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    August 08, 2007


    One-Way-Ticket Planner

    Here is a stuff i wrote - more on the entertaining side of the conference...

    It is called: Whispering Through The Crowd
    - How a crowd of planners behaved at Ivy Party in San Diego -

    So the highlight of the “off the record” planning conference was without doubt the improvised party on Tuesday night at the Ivy.

    Here are Four insights about the crowd, directly inspired from “the night I would remember to forget”. First, crowds and passiveness. As we were all gathering and having fun at the bar downstairs, the bartenders abruptly stopped serving alcohol on the sole signal of the light being switched on. Everybody was shocked and asked for more. Not even a last round. Not even a small shot. Not even a discrete drop under the counter. Not even a smile. Arrogant bartenders almost ruined the night without a last call and what did we do? The Crowd protested but didn’t fight. No pugilistic attitude, no putsch, no coup to take over ownership of the bar. Revolution is not a modern idea.

    Fortunately, generosity happens and there we were in the elevator to the promised land of free booze and cool music and …bare fun. “Room 641” first sounded like a secret. But in less than a minute, everybody knew about the “Room 641” clandestine after-party. Guys and girls would exchange understated glances with a naïve excitement about what was to follow. Crowds are indeed viral - rumors spread incredibly fast at that time of the night.

    I don’t know if you read the book “The Wisdom of Crowds” but surprisingly the wisdom theory doesn’t apply to a crowd of drunk strategic planners. Guess what a crowd of likeminded ego-centric people which rate themselves “8 out of 10” on creativity and intelligence do at 2am in a chic hotel room?? They scream at each other of course! Making it inevitable for the security to come and stop everything. Making it inevitable for the party to not last longer than a video on YouTube. Short-format is our new cultural standard (and possibly the sad future of love-making, but that’s a side-note). At the least those of us from the Paleolithic Compact Disc Generation still like to do things in an hour-long format. But those hot YouTube-fed baby planners have no desire to concentrate longer than what it takes to heat a bun in a microwave. Unless they have strong leaders, crowds, like sport fans and Wall Street, have very little sense of long-term vision.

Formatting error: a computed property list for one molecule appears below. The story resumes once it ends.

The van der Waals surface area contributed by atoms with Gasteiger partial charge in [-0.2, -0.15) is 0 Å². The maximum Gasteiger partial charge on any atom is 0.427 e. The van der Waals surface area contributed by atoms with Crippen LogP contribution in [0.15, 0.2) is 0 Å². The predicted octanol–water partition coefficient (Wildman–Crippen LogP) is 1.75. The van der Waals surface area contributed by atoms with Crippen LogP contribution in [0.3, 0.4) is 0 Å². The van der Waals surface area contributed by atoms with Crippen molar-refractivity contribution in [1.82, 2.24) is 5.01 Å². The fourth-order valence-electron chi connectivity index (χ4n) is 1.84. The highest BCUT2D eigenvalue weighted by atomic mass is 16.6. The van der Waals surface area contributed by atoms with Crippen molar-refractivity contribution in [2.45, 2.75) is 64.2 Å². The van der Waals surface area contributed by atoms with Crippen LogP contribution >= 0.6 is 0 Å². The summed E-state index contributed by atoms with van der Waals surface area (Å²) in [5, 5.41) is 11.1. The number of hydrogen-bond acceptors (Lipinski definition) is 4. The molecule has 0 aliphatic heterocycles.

Talking about love-making, I had a fabulously erotic experience with S., which would constitute my fourth and last observation about planner crowd behavior. So here we are, 100 people shoulder to shoulder in a luxurious hotel suite loaded with vodka and other bonding lubricants, all more or less “high” and smiling, content about ourselves as planners usually are. The host, J., trying to instill some wisdom, smartly suggested to “stop screaming and start whispering”. My occasional “google:hot+blond+sexy” friend, S., must have gotten the message right, because that’s precisely what she did. She slowly approached her mouth to my ear, breathing strongly enough to give me goose pumps in the neck and somewhere inside my cerebral cortex. I believe that’s the effect she was looking for. In a nice crescendo of sensuality, she added a more physical dimension to this arousing strategy, in form of a lubricous, expertly gentle hand traveling from my neck to my back to my “insert:blank”. While dopamine infused my neurotic network, she went on, following the MC’s instructions, calmly whispering dirty words to let me reach what we could call a “platonic orgasm”. Pure generosity with no further expectations of a give-back, which is even more appreciable. So just by whispering to each other in the middle of the mass, we suddenly felt alone. Nothing mattered anymore: Russel Davies could have stopped blogging, Apple could have been bought by Microsoft, the world could have collapsed. She was feeding pieces of heaven through my ear and the world looked very simple, everything suddenly made sense, in a perfect universal harmony. The crowd didn’t notice, the crowd didn’t care, the crowd didn’t matter anymore. So that’s my last observation: we like to be in a crowd because it brings us closer to ourselves. Intimacy within the crowd is indeed a fantastic feeling, a mix of intrinsic power and sheer humanity – that’s maybe a reason why we like to go the theater or to concerts.

    So that’s what I would propose until the next planning conference: We should whisper more often.

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